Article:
Judy Cohen shares survival story


In order to coincide with Holocaust Education Week, the Historical Studies Society at UTM hosted Gender and Genocide Week in the North Building from November 1 to 4 in collaboration with the Women’s Centre and UTMSU. From 10 a.m. to 3 p.m. each day (except Thursday which started at 11 a.m.), the Historical Studies Society held a memoriam in NB 143, where display boards were hung, documentaries and films were screened on a huge TV, and special lectures were held.

The boards presented information, particularly on the Armenian Genocide of 1915-1918 in Turkey which killed about 1,500,000 and the Nazi Holocaust of World War II in which about 6,000,000 Jews were murdered. Documentaries included Paragraph 175, Aimee and Jaguar, and Iris Chang’s The Rape of Nanking.

Special lectures ran from Tuesday to Thursday. Professor Tong Lam of UTM spoke on Tuesday about the Nanking massacre and the following day professor Mairi Cowan about women and witchcraft persecutions.

On Thursday, all were welcome to hear the keynote speaker, Holocaust survivor Judy Cohen, give a lecture to the Intro to Studies of Women and Gender class in the Davis Building. The youngest of seven children, Cohen survived the Auschwitz-Berkenau and Bergen-Belsen concentration camps, a slave labour camp, and a death march. With a red poppy on her lapel, Cohen invited the audience to “walk into history together”.

She started her talk with the rise of Hitler and the Nazi regime (saying it “erased all democracy”), the unfolding of anti-Semitism, the Final Solution, and Kristallnacht. She described in detail the atrocities she witnessed that were “legal and criminal at the same time”.

Cohen spoke of the horrors women endured in the concentration camps, which included the “choiceless choices” women had to make in order to survive, such as abortion. Women also led countless undocumented uprisings in the camps that ended in their executions.

After the men were called to serve in the army, women became the heads of the households and headed their businesses before they were shut down, Cohen said. She briefly talked about the pregnancies, abortions, brothels, and bartering for sex that occurred in the ghettos and concentration camps, which violated women’s rights in particular.

Cohen also spoke at length about her large family and the effect that the Nazis had on their lives in Hungary before they were deported to concentration camps.

She emphasized that the Holocaust began because of ideology. The Holocaust “started with words” and now it serves as a “warning against hate speech and propaganda”, says Cohen. “Everybody stopped thinking independently and followed the official rule.”

Finally, Cohen spoke about liberation from the camps, though she wondered, “Can anyone be liberated from memories like this?” She was reunited with her two surviving siblings and the three migrated to freedom and peace in Canada, where Cohen married and had two children. After she encountered a Neo-Nazi Holocaust-denier group in downtown Toronto, Cohen was motivated to begin educating others about her experiences.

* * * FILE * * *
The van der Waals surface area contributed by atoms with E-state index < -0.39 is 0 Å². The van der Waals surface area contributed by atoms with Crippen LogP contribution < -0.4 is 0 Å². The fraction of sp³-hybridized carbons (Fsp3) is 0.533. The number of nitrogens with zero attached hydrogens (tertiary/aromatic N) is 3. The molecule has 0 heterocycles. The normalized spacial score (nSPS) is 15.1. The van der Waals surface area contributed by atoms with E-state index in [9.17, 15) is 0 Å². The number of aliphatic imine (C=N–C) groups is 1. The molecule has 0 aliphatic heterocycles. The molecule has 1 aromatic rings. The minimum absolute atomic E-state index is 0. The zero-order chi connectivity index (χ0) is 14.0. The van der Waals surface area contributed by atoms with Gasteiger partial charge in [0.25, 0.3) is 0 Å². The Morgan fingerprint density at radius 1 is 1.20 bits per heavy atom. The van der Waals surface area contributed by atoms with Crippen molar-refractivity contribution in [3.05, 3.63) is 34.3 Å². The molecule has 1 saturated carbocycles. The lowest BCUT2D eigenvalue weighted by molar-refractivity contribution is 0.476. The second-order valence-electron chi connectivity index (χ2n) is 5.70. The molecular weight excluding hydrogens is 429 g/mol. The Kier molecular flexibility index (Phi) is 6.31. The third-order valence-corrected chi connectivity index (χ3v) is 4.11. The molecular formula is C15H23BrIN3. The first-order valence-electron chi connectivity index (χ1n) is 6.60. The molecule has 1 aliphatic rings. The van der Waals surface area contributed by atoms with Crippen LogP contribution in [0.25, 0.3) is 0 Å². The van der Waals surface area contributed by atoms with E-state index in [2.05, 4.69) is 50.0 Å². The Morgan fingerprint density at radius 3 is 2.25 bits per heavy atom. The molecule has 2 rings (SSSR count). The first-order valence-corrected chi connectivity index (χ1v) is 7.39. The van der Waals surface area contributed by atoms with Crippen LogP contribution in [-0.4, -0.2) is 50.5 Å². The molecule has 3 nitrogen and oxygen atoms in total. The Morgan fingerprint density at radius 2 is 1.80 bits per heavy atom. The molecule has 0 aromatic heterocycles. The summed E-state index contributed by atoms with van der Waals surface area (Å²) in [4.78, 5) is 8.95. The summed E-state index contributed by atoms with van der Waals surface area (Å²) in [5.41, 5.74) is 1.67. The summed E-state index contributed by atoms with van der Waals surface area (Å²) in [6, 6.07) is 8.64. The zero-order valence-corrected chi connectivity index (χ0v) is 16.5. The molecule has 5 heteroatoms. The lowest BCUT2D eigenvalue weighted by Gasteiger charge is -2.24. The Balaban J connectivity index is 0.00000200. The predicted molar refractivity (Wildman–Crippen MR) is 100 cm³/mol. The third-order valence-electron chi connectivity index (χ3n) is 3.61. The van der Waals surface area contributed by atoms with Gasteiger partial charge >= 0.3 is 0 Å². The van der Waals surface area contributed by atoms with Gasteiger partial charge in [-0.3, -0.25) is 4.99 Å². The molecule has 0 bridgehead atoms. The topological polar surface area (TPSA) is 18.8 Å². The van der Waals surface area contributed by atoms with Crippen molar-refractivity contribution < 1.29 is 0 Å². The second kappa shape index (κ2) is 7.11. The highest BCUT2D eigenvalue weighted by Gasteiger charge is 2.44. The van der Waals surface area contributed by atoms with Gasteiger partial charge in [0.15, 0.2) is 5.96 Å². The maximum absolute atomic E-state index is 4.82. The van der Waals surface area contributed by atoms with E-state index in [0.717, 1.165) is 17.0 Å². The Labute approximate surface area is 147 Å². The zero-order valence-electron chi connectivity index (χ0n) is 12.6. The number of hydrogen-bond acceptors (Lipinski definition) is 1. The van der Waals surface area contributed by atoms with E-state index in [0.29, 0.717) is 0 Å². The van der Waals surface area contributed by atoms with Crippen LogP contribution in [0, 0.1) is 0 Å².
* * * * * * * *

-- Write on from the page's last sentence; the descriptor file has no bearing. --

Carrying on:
“I can’t begin to tell you how I felt,” Cohen said about her encounter with the Neo-Nazi group. “My advice is not to start debates with Neo-Nazi denier groups. The best thing you can do is to educate the youth.”

In closing, when asked by a member of the audience how she managed to “remain intact” during her time in the Holocaust, Cohen replied, “Pure luck.” Cohen attributes her survival to “being in the right place at the right time” and to the encouragement of two women she met in the camps to not give up because the war was almost over.

“Sheer luck,” Cohen said. “Bits and pieces helped us to survive. There were tiny sparks of life here and there. These are also the stories that need to be told.”

Professor Joan Simalchik, co-ordinator of the Department of Women and Gender Studies and faculty liaison with the Historical Studies Society, said, “The hope [of Gender and Genocide Week] is to understand that often gender violation and gender aspects of genocide are not visible. This is an opportunity to present these hidden violations. Our keynote speaker, Judy Cohen, explains it very well.

She says, ‘We’re not saying women’s or men’s experiences were worse, just that we were all in the same hell, but experienced different horrors.’”

In an effort to explain the question of why genocide continues to this day and this very moment, Simalchik answered, “It’s really hard to put it down. I guess humanity has not learned to live with difference and appreciate difference, but it goes much deeper than that. Issues of power and control and abuse of power factor greatly.”

What can be done about the genocides currently happening around the world? In response to this, Simalchik said, “Why didn’t people do anything for 45 years of apartheid in Africa? Small acts come together and efforts are being made. This [event] is an effort. These are the voices speaking out. We need to have more focus on it and step up and say, it’s time that this practice of genocide ends. You wouldn’t hear people saying they’re pro-genocide, but we need to hear voices loud and clear. Then it has a possibility of stopping. As long as the perpetrators think they can get away, they’ll carry on, but if they hear the world loudly and clearly, they’ll know they can’t get away.”

Cohen’s extensive website, which focusses on women’s experiences during the Holocaust, can be found at www.theverylongview.com/WATH.